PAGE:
Mazatlán draws people to its shores for a lot of reasons, and I’ve been focusing mostly on the properties and the beaches, since the beaches are the big attraction here.
But I realized while talking to a few expats yesterday that many people come here for reasons other than the sea and sand.
Golfing is one reason people are drawn to Mazatlán, and the area boasts a number of good courses… including a Robert Trent Jones course right on the Pacific, and a David Fleming course at the marina.
Follow this link to see a few of Mazatlán’s popular golf courses (http://mazatlantoday.net/golf_courses_in_mazatlan.html).
Also, the sportfishing in Mazatlán is world class with loads of charters to fish offshore for tuna, marlin, swordfish, and shark. Other popular species found in Mazatlán waters are grouper, halibut, sea bass, and red snapper.
Last week we looked at the Mazatlán beaches closest to the historic center. Mazatlán’s northern beach areas are quieter, more upscale, and offer amazing ocean and island views.
And notably, you can buy properties here that are directly on the sand rather than across the beachfront road.
You can follow this link to see an area map.
When choosing a property in Mazatlán, an island view adds a premium touch
Today we’re looking at what some believe to be the best beach areas… and I’ll also draw some conclusions about which areas are best for different types of buyers or investors.
This sector gets its name from a development in the area (Sábalo Country Club) but the term is now used to refer to the zone between the Zona Dorada and the marina entrance. You know you’ve left the Zona Dorada for Sábalo Country when you see the grassy, palm-studded median dividing the main road.
Along the water here, there’s an exclusive residential area with just a few hotels. It’s much quieter than the Zona Dorada with fewer tourists and tourist attractions. A few condo properties are right on the water in Sábalo Country, since there is no boardwalk here separating the ocean from the seafront private properties. From these condos, you have beach-walking access to a number of seaside restaurants, bars, and cafés.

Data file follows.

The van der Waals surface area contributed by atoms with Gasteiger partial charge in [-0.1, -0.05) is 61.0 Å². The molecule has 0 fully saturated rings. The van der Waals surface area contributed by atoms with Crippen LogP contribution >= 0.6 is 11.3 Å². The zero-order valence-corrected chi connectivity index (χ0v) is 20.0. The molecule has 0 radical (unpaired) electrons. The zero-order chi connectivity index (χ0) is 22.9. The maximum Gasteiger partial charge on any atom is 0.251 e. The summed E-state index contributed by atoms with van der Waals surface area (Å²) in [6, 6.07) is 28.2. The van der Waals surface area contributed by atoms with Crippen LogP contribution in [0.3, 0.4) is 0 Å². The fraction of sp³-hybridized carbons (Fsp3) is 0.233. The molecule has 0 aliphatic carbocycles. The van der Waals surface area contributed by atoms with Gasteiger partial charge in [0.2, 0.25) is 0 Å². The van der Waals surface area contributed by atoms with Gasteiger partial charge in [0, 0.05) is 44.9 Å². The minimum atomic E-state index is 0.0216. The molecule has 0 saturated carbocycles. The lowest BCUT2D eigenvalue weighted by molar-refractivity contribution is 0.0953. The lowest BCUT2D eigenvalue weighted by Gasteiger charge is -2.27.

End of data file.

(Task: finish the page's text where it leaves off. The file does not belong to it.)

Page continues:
Sábalo Country is home to the condo project that’s often referred to as “Mazatlán’s best address,” a project called Las Gavias Golden Shores.
Just a few blocks inland you’ll find a few quiet neighborhoods with single-family homes. Even in the nicest areas, the houses here are about half the price of a condo on or across from the beach.
Las Gavias Golden Shores is a luxury, high-end, on-the-sand building with top-quality amenities. The gym, infinity pool, spas, and social areas are all first-rate. The condos’ large decks look out at the ocean and two offshore islands and, in closer view, down onto the beach.
This is a building that seems to have people stalking its units… at least the two-bedroom units. Many are sold without ever being publicly listed. At this time, I know of 2 two-bedroom units for sale (one is unlisted) and 1 three-bedroom unit.
An available two-bedroom unit, 703, has 1940 square feet (180 square meters). Each large bedroom has its own private balcony and its own full bath, plus, a guest bathroom in the entry. The condo comes fully furnished with tasteful (expensive) furniture. The asking price is US$375,000.
A couple of three-bedroom units are also available. The master bedroom in these apartments has its own private deck looking on to the ocean.
Admiring the view from a two-bedroom condo in Las Gavias Golden Shores
The Marina District
The marina district is an exclusive area, built around a well-designed network of waterways, golf courses, and marinas. It consists of some mature neighborhoods and also some fairly undeveloped areas, along with a handful of restaurants and cafés.
There are lots of waterfront properties here selling for much less than properties on the ocean. Even if you don’t have a boat, you’ll enjoy sitting on your balcony and watching the boats pass by.
The southern part of the marina district is adjacent to the north end of Sábalo Country and is fairly convenient to the Zona Dorada’s restaurants, bars, clubs, and shopping. The north end is more isolated, thanks to a long loop that the highway takes to get to the north side.